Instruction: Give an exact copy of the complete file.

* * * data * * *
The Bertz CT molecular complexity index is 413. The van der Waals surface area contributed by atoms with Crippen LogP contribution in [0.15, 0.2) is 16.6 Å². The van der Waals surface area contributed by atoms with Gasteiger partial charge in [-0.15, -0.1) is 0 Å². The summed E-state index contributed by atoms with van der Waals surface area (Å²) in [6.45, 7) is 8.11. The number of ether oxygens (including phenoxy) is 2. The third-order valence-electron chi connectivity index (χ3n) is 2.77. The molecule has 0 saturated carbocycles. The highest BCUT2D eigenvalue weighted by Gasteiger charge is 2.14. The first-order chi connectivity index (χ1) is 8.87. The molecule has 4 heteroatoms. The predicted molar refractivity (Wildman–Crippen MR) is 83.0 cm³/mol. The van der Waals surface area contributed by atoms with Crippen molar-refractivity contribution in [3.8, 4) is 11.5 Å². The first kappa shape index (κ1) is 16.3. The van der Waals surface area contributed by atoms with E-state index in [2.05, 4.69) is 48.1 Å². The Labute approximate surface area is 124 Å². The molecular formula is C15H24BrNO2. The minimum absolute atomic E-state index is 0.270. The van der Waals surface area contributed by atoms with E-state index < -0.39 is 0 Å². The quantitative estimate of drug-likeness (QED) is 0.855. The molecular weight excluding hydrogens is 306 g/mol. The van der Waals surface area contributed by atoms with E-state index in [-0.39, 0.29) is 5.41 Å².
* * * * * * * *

The Bertz CT molecular complexity index is 413. The van der Waals surface area contributed by atoms with Crippen LogP contribution in [0.15, 0.2) is 16.6 Å². The van der Waals surface area contributed by atoms with Gasteiger partial charge in [-0.15, -0.1) is 0 Å². The summed E-state index contributed by atoms with van der Waals surface area (Å²) in [6.45, 7) is 8.11. The number of ether oxygens (including phenoxy) is 2. The third-order valence-electron chi connectivity index (χ3n) is 2.77. The molecule has 0 saturated carbocycles. The highest BCUT2D eigenvalue weighted by Gasteiger charge is 2.14. The first-order chi connectivity index (χ1) is 8.87. The molecule has 4 heteroatoms. The predicted molar refractivity (Wildman–Crippen MR) is 83.0 cm³/mol. The van der Waals surface area contributed by atoms with Crippen molar-refractivity contribution in [3.8, 4) is 11.5 Å². The first kappa shape index (κ1) is 16.3. The van der Waals surface area contributed by atoms with E-state index in [2.05, 4.69) is 48.1 Å². The Labute approximate surface area is 124 Å². The molecular formula is C15H24BrNO2. The minimum absolute atomic E-state index is 0.270. The van der Waals surface area contributed by atoms with E-state index < -0.39 is 0 Å². The quantitative estimate of drug-likeness (QED) is 0.855. The molecular weight excluding hydrogens is 306 g/mol. The van der Waals surface area contributed by atoms with E-state index in [-0.39, 0.29) is 5.41 Å².